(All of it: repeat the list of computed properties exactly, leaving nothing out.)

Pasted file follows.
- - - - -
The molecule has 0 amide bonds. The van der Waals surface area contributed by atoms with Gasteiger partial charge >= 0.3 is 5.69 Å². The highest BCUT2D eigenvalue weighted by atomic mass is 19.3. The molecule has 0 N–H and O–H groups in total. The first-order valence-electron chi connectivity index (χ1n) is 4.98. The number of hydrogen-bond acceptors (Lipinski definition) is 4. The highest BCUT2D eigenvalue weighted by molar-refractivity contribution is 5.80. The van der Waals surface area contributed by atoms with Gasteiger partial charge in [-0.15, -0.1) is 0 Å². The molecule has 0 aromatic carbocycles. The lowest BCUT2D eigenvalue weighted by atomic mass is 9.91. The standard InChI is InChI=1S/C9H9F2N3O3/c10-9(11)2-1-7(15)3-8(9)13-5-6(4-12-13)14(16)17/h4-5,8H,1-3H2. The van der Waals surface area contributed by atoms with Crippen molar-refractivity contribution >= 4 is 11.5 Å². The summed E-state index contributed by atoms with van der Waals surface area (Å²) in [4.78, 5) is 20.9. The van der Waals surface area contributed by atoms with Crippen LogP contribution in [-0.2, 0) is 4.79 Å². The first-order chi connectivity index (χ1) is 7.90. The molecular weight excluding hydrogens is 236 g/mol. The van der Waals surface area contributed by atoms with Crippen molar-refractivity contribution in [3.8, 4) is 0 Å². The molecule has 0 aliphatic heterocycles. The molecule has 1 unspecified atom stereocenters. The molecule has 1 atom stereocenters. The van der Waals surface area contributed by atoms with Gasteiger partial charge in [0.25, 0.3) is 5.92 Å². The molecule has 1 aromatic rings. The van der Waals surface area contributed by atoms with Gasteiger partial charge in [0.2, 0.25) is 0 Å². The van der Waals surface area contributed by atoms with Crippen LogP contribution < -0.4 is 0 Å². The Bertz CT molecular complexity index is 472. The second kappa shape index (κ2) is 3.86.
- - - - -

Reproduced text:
The molecule has 0 amide bonds. The van der Waals surface area contributed by atoms with Gasteiger partial charge >= 0.3 is 5.69 Å². The highest BCUT2D eigenvalue weighted by atomic mass is 19.3. The molecule has 0 N–H and O–H groups in total. The first-order valence-electron chi connectivity index (χ1n) is 4.98. The number of hydrogen-bond acceptors (Lipinski definition) is 4. The highest BCUT2D eigenvalue weighted by molar-refractivity contribution is 5.80. The van der Waals surface area contributed by atoms with Gasteiger partial charge in [-0.15, -0.1) is 0 Å². The molecule has 0 aromatic carbocycles. The lowest BCUT2D eigenvalue weighted by atomic mass is 9.91. The standard InChI is InChI=1S/C9H9F2N3O3/c10-9(11)2-1-7(15)3-8(9)13-5-6(4-12-13)14(16)17/h4-5,8H,1-3H2. The van der Waals surface area contributed by atoms with Crippen molar-refractivity contribution >= 4 is 11.5 Å². The summed E-state index contributed by atoms with van der Waals surface area (Å²) in [4.78, 5) is 20.9. The van der Waals surface area contributed by atoms with Crippen LogP contribution in [-0.2, 0) is 4.79 Å². The first-order chi connectivity index (χ1) is 7.90. The molecular weight excluding hydrogens is 236 g/mol. The van der Waals surface area contributed by atoms with Crippen molar-refractivity contribution in [3.8, 4) is 0 Å². The molecule has 0 aliphatic heterocycles. The molecule has 1 unspecified atom stereocenters. The molecule has 1 atom stereocenters. The van der Waals surface area contributed by atoms with Gasteiger partial charge in [0.25, 0.3) is 5.92 Å². The molecule has 1 aromatic rings. The van der Waals surface area contributed by atoms with Gasteiger partial charge in [0.2, 0.25) is 0 Å². The van der Waals surface area contributed by atoms with Crippen LogP contribution < -0.4 is 0 Å². The Bertz CT molecular complexity index is 472. The second kappa shape index (κ2) is 3.86.